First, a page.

I noticed RAIMUNDO MACKENNA sitting on the floor of the National Gallery in Federation Square. He was sketching in his notepad. He was focussed, his scribbling was deliberate; maybe professional I thought. So I asked him if he would enter the 2017 Sampari Art Exhibition for West Papua. He had flown in from Chile the day before, didn’t know where West Papua was, but wanted to. Like many, he said he’d call; unlike most, he did.
Raimundo graduated from Universidad Diego Portales in Santiago with a graphic arts degree. He worked in the industry for a few years, but was then drawn to the precarious life of free-range artist. He doesn’t know why. None of his family are artists (but do have artistic sensibilities), and none of his Spanish or Irish ancestors left any records of artistic endeavour.
The journeyman from Chile constructs his art with cardboard. When he visited the West Papua office in Docklands I showed him the rubbish room and learned much about the ubiquitous product that we all spend hours flattening to fit in the recycling bin. Raimundo doesn’t recycle, he upcycles, which means transforming by-products and waste materials into new materials or products of better quality or for better environmental value (see Upcycling becomes a treasure trove for Green Business Ideas, at https://www.entrepreneur.com/article/219310).
For Sampari, Raimundo has entered three portraits of animals from West Papua, which he describes as “manifestations of nature chosen for their colour, beauty or expression”. Dendrolagus is of a tree-kangaroo; Kokomo is a Papuan hornbill; Varanus is a monitor lizard.
Dendrolagus (tree-kangaroo) derives from two Greek words, dendro meaning ‘tree’ and lagus meaning ‘hare’. The shy marsupials were first observed by western scientists in West Papua in 1826, when the Netherlands’ Natural History Commission visited Lobo on the north-west coast. The villagers called them ‘wangoerie’ and told the Dutchmen they lived in trees. In Australia half a century later (in 1872) an Aboriginal guide, Jerry, pointed out tree-kangaroos to the leader of a mining survey along the Bloomfield River in North Queensland. Jerry’s people, from further south around Cardwell, had always called them ‘boongary’. Expedition leader, William Hann, a pioneer pastoralist immortalised in a monument in the outback town of Charters Towers, wrote in his diary “the idea that any kangaroo known to us could climb a tree would be ridiculous!” (Roger Martin, 2005).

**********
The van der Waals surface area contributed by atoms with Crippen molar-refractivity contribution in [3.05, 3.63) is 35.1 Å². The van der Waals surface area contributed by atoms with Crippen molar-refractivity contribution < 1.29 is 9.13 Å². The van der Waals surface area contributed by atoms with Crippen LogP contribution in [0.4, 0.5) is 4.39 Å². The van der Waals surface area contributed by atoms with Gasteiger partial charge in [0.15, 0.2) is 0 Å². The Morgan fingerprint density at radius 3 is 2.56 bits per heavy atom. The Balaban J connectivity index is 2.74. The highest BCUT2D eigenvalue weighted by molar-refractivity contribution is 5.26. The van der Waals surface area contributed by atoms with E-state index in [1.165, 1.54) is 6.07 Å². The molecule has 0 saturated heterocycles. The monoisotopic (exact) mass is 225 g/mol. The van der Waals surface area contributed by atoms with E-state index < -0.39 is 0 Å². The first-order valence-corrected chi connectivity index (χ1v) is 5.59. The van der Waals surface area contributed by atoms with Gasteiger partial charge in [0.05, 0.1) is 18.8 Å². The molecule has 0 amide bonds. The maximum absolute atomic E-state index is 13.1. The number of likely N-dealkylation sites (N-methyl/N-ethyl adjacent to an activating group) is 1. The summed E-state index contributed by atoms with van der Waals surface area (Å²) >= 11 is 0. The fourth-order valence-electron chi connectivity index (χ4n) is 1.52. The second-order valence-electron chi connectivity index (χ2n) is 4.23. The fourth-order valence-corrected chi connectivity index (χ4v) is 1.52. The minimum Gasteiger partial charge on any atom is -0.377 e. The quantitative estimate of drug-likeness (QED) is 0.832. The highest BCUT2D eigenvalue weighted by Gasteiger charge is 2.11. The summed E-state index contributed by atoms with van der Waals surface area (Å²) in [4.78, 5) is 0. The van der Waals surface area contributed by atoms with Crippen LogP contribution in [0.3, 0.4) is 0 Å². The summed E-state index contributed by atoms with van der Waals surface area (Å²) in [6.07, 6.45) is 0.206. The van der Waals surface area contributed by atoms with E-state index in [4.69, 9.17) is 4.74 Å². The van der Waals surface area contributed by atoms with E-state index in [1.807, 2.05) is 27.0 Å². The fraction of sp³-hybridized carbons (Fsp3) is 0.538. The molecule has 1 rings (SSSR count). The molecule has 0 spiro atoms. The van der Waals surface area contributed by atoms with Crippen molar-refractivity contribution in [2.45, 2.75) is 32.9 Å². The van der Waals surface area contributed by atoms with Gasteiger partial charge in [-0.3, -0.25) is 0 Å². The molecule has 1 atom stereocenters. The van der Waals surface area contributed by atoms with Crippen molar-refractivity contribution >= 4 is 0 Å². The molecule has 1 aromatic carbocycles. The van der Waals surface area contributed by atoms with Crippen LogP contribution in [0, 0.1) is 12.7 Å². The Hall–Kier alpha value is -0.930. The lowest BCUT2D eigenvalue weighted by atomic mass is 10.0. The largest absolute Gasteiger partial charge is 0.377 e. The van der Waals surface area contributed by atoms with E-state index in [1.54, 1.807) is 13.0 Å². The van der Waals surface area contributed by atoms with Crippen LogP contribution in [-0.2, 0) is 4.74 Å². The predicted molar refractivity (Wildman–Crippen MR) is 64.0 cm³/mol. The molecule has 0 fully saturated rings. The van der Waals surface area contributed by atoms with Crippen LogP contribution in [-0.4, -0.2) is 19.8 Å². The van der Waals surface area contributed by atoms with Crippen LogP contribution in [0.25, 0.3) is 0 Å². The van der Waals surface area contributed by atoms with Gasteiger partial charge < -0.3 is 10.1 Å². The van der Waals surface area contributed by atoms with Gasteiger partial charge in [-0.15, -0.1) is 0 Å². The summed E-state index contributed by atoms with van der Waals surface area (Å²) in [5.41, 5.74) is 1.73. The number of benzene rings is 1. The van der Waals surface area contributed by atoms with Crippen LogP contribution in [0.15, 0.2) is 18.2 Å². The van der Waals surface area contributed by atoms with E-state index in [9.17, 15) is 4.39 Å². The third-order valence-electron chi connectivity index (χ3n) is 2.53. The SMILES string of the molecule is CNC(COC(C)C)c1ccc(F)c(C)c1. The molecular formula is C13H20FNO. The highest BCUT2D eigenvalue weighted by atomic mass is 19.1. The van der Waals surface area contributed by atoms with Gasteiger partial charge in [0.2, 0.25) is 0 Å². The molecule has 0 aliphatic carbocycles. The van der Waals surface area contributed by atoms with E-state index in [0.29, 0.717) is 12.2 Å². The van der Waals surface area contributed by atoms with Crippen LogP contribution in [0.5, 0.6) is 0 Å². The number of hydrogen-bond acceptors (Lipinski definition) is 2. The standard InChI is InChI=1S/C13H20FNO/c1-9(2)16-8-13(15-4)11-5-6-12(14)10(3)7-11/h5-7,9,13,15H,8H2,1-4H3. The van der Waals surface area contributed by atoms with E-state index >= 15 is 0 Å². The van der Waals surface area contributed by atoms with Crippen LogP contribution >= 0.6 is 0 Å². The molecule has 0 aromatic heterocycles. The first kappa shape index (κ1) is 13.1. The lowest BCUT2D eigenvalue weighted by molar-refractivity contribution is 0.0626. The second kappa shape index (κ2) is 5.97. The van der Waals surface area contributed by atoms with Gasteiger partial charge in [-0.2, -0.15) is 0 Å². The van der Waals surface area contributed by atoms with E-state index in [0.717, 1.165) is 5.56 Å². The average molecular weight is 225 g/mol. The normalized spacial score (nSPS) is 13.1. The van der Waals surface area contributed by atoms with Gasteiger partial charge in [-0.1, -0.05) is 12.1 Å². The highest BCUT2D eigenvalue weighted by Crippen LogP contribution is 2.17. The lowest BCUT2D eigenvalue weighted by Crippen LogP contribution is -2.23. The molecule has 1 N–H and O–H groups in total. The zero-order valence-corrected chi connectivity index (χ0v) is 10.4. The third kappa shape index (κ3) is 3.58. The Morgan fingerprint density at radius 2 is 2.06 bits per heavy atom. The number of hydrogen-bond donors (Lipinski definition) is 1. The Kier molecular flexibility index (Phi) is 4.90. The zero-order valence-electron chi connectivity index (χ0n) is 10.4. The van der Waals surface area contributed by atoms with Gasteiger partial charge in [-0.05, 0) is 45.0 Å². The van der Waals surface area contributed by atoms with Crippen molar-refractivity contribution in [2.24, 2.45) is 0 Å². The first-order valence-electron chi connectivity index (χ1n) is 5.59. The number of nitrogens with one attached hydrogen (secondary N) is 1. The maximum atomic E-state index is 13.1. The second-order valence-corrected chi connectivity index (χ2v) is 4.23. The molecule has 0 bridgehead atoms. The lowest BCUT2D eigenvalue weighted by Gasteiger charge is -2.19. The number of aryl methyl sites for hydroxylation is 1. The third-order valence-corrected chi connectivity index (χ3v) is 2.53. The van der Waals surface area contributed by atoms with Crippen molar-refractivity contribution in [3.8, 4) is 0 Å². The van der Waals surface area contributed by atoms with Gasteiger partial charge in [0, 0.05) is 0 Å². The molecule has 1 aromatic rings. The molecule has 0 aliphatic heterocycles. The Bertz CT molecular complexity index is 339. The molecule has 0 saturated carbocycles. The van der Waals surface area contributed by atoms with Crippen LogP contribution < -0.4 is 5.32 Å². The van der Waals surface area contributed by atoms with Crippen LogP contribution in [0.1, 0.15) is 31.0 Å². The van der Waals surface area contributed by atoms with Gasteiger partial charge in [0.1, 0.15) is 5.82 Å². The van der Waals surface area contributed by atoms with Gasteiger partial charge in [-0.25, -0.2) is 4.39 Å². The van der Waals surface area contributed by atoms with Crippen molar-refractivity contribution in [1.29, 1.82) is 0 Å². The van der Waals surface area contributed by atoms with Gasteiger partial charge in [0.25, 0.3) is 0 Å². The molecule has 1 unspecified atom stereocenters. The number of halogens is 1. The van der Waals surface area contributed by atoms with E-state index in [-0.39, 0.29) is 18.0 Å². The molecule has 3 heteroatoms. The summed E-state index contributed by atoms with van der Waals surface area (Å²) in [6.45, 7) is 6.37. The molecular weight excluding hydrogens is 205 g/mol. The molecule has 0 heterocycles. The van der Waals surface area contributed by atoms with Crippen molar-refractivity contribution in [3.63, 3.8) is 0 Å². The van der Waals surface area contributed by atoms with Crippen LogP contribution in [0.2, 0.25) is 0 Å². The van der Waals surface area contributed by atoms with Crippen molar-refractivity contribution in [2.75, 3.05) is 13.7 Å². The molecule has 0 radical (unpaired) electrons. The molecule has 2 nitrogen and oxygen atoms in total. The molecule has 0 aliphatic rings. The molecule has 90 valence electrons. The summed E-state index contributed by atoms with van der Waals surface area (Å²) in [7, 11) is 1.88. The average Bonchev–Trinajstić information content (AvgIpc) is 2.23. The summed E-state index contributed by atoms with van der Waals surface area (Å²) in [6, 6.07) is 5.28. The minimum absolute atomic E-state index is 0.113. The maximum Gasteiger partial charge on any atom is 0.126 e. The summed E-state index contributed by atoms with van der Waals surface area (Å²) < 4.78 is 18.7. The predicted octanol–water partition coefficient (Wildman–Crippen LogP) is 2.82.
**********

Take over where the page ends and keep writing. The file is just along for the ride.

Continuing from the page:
There are twelve known species of tree-kangoo in the world, two in the rainforests of North Queensland, and the others in West Papua and Papua New Guinea. The ‘wangoerie’ of West Papua,’Vogelkopt Tree-kangaroo’ in English, is called Dendrolagus ursinus by scientists. The ‘wakera’, also seen in Lobo in 1826, is the ‘Grizzled Tree-kangaroo’ in English, and listed by scientists as Dendrolagus inustus. In the 1990’s, Australian biologist and conservationist Tim Flannery observed and named four others, including the black-and-white Dendrolagus mbaiso in the high altitude mossy forests of the Sudirman Range in West Papua. (Mbaiso means ‘forbidden animal’ in the local Moni language). Tree-kangaroos never learned to fear West Papuans–in 1974 ecologist Jared Diamond watched them calmly observing him in the Foja Mountains. However, all species are now threatened by habitat loss.
The Papuan Hornbill (Rhyticeros plicatus, Blyth’s Hornbill) is a true ‘Melanesian’ bird, with habitat ranging from the Maluku ‘spice’ Islands shadowing the west coast of West Papua, through New Guinea and the Bismarck Archipelago, out to the Solomon Islands of East Melanesia. It is a uniquely shaped avian with an inquisitive character and a range of far-reaching, guttural grunting and laughing calls. A bony growth (casque) exacerbates the size and shape of its very large, bill, and its heavy black body sports a short, white tail. Adults have reddish-brown eyes fringed with long delicate eyelashes (that are actually modified feathers) encircled by a patch of naked (featherless) bluish-white skin. In flight the sound of its wings has been compared to the sound of steam escaping from a steam locomotive.